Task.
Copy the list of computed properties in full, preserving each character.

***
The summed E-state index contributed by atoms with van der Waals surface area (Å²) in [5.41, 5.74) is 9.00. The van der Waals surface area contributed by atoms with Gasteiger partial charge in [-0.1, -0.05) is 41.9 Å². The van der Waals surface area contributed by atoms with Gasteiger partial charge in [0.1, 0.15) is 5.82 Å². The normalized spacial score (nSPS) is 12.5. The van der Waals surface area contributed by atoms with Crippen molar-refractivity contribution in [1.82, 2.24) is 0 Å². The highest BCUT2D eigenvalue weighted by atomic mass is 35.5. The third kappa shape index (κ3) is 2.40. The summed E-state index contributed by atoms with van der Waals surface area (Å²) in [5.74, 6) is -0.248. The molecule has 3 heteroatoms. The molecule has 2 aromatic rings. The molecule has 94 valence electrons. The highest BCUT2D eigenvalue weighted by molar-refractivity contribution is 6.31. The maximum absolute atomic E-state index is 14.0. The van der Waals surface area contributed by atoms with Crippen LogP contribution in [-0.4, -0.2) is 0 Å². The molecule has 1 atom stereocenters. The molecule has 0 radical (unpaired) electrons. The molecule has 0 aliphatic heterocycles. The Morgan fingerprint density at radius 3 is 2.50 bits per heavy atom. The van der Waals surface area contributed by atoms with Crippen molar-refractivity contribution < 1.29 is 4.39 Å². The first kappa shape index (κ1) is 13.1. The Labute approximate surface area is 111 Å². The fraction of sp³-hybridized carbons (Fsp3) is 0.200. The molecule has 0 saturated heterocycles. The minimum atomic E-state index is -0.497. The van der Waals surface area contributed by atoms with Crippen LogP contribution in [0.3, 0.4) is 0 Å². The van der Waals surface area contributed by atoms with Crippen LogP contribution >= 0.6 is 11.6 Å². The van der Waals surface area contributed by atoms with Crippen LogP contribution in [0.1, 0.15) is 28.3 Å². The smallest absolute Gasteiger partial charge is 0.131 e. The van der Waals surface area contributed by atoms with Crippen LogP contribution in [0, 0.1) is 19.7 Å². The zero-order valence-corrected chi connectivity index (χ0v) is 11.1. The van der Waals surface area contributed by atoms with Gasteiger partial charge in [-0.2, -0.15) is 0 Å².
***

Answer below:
The summed E-state index contributed by atoms with van der Waals surface area (Å²) in [5.41, 5.74) is 9.00. The van der Waals surface area contributed by atoms with Gasteiger partial charge in [-0.1, -0.05) is 41.9 Å². The van der Waals surface area contributed by atoms with Gasteiger partial charge in [0.1, 0.15) is 5.82 Å². The normalized spacial score (nSPS) is 12.5. The van der Waals surface area contributed by atoms with Crippen molar-refractivity contribution in [1.82, 2.24) is 0 Å². The highest BCUT2D eigenvalue weighted by atomic mass is 35.5. The third kappa shape index (κ3) is 2.40. The summed E-state index contributed by atoms with van der Waals surface area (Å²) in [5.74, 6) is -0.248. The molecule has 3 heteroatoms. The molecule has 2 aromatic rings. The molecule has 94 valence electrons. The highest BCUT2D eigenvalue weighted by molar-refractivity contribution is 6.31. The maximum absolute atomic E-state index is 14.0. The van der Waals surface area contributed by atoms with Crippen LogP contribution in [-0.4, -0.2) is 0 Å². The molecule has 1 atom stereocenters. The molecule has 0 radical (unpaired) electrons. The molecule has 0 aliphatic heterocycles. The Morgan fingerprint density at radius 3 is 2.50 bits per heavy atom. The van der Waals surface area contributed by atoms with Crippen molar-refractivity contribution < 1.29 is 4.39 Å². The first kappa shape index (κ1) is 13.1. The Labute approximate surface area is 111 Å². The fraction of sp³-hybridized carbons (Fsp3) is 0.200. The molecule has 0 saturated heterocycles. The minimum atomic E-state index is -0.497. The van der Waals surface area contributed by atoms with Crippen LogP contribution in [0.3, 0.4) is 0 Å². The van der Waals surface area contributed by atoms with Crippen LogP contribution >= 0.6 is 11.6 Å². The van der Waals surface area contributed by atoms with Crippen LogP contribution in [0.1, 0.15) is 28.3 Å². The smallest absolute Gasteiger partial charge is 0.131 e. The van der Waals surface area contributed by atoms with Crippen LogP contribution in [0, 0.1) is 19.7 Å². The zero-order valence-corrected chi connectivity index (χ0v) is 11.1. The van der Waals surface area contributed by atoms with Gasteiger partial charge in [-0.2, -0.15) is 0 Å².